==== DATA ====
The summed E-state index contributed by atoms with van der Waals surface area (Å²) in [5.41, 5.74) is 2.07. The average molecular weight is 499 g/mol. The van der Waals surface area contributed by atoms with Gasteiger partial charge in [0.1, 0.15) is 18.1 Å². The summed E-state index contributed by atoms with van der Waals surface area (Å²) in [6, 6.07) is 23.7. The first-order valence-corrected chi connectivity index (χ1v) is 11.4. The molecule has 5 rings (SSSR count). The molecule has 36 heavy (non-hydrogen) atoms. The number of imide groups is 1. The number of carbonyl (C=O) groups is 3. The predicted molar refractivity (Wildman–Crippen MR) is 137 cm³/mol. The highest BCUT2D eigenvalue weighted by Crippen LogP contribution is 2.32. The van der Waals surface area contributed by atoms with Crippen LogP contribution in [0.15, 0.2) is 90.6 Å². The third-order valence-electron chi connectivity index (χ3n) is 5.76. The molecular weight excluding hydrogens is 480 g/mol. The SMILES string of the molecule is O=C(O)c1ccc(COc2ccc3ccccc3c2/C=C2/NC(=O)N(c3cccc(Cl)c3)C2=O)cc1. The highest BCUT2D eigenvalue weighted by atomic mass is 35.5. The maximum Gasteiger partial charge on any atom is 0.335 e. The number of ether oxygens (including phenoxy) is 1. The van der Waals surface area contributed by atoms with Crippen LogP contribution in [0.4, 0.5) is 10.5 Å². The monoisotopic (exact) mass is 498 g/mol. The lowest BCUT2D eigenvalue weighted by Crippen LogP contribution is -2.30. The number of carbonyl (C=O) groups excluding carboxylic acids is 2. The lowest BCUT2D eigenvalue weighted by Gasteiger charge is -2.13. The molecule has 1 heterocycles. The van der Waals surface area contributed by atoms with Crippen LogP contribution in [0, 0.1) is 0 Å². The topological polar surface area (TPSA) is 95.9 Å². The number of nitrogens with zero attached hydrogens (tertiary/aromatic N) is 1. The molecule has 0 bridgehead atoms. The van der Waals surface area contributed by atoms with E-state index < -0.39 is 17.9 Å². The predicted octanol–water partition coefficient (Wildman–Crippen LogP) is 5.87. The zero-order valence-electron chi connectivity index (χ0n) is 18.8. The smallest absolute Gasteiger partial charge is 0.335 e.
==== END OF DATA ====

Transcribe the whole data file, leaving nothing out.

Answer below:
The summed E-state index contributed by atoms with van der Waals surface area (Å²) in [5.41, 5.74) is 2.07. The average molecular weight is 499 g/mol. The van der Waals surface area contributed by atoms with Gasteiger partial charge in [0.1, 0.15) is 18.1 Å². The summed E-state index contributed by atoms with van der Waals surface area (Å²) in [6, 6.07) is 23.7. The first-order valence-corrected chi connectivity index (χ1v) is 11.4. The molecule has 5 rings (SSSR count). The molecule has 36 heavy (non-hydrogen) atoms. The number of imide groups is 1. The number of carbonyl (C=O) groups is 3. The predicted molar refractivity (Wildman–Crippen MR) is 137 cm³/mol. The highest BCUT2D eigenvalue weighted by Crippen LogP contribution is 2.32. The van der Waals surface area contributed by atoms with Crippen LogP contribution in [0.15, 0.2) is 90.6 Å². The third-order valence-electron chi connectivity index (χ3n) is 5.76. The molecular weight excluding hydrogens is 480 g/mol. The SMILES string of the molecule is O=C(O)c1ccc(COc2ccc3ccccc3c2/C=C2/NC(=O)N(c3cccc(Cl)c3)C2=O)cc1. The highest BCUT2D eigenvalue weighted by atomic mass is 35.5. The maximum Gasteiger partial charge on any atom is 0.335 e. The number of ether oxygens (including phenoxy) is 1. The van der Waals surface area contributed by atoms with Crippen LogP contribution in [0.4, 0.5) is 10.5 Å². The monoisotopic (exact) mass is 498 g/mol. The lowest BCUT2D eigenvalue weighted by Crippen LogP contribution is -2.30. The number of carbonyl (C=O) groups excluding carboxylic acids is 2. The lowest BCUT2D eigenvalue weighted by Gasteiger charge is -2.13. The molecule has 1 heterocycles. The van der Waals surface area contributed by atoms with Crippen LogP contribution in [0, 0.1) is 0 Å². The topological polar surface area (TPSA) is 95.9 Å². The number of nitrogens with zero attached hydrogens (tertiary/aromatic N) is 1. The molecule has 0 bridgehead atoms. The van der Waals surface area contributed by atoms with E-state index < -0.39 is 17.9 Å². The predicted octanol–water partition coefficient (Wildman–Crippen LogP) is 5.87. The zero-order valence-electron chi connectivity index (χ0n) is 18.8. The smallest absolute Gasteiger partial charge is 0.335 e.